Back in 2000, the government published its Ten Year Transport Plan promising £121 billion of investment and “the long-term framework required for developing and delivering big projects”. Transport minister Gus Macdonald said there would be new investment on a scale that would achieve real change to 2010 and beyond.
Oddly, no-one seems to talk about the Ten Year Plan any more. Instead we have been subjected to another bout of doubt and inactivity waiting for The Next Big Thing in Transport – the Eddington report.
Sir Rod Eddington does make some important points in the report. For instance, he recognises that economic growth drives transport demand. And he says: “A comprehensive and high-performing transport system is an important enabler of sustained economic prosperity: a five per cent reduction in travel time for all business and freight travel on the roads could generate around £2.5 billion of cost savings.”
I know that these things are obvious, but there have been plenty of politicians who have tried to deny them in the past.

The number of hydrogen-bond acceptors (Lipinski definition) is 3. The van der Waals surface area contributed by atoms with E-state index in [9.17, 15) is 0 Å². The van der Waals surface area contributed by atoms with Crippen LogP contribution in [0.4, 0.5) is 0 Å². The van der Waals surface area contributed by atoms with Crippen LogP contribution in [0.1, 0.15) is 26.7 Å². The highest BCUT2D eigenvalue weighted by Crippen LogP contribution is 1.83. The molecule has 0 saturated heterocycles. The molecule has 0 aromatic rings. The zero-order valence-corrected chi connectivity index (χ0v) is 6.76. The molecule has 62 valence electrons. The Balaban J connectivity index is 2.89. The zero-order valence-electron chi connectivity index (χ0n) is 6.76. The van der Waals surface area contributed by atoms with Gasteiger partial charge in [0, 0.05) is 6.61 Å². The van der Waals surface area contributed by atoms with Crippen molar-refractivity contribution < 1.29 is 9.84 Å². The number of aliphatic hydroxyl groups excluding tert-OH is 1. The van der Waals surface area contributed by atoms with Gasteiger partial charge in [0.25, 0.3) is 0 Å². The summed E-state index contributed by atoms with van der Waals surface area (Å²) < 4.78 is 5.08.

Eddington points out that “this creates both opportunities and challenges – including the impact on the environment. Government and the private sector will need to show considerable foresight to deliver a transport system capable of supporting the continued success of the UK economy.”
He argues that, because the UK is already well connected, the key economic challenge is to improve the performance of the existing network. The government should prioritise action on those parts of the system where networks are critical in supporting economic growth. The strategic priorities for long-term transport policy should be congested urban areas and their catchments; the key inter-urban corridors; and the key international gateways.
He is also a fan of road user charging. Transport economists love road user charging, which is why it always comes up in these reports. The trouble is that, for the voters, it has all the appeal of a poke in the eye. Introducing it will be a long, slow and painful process – assuming there is a politician willing to risk his career to do so.
In the meantime, congestion on the key freight transport routes will increase unless action is taken. Eddington has spoken. The task now is to get on and do something about it.
Malory Davies FCILT, Editor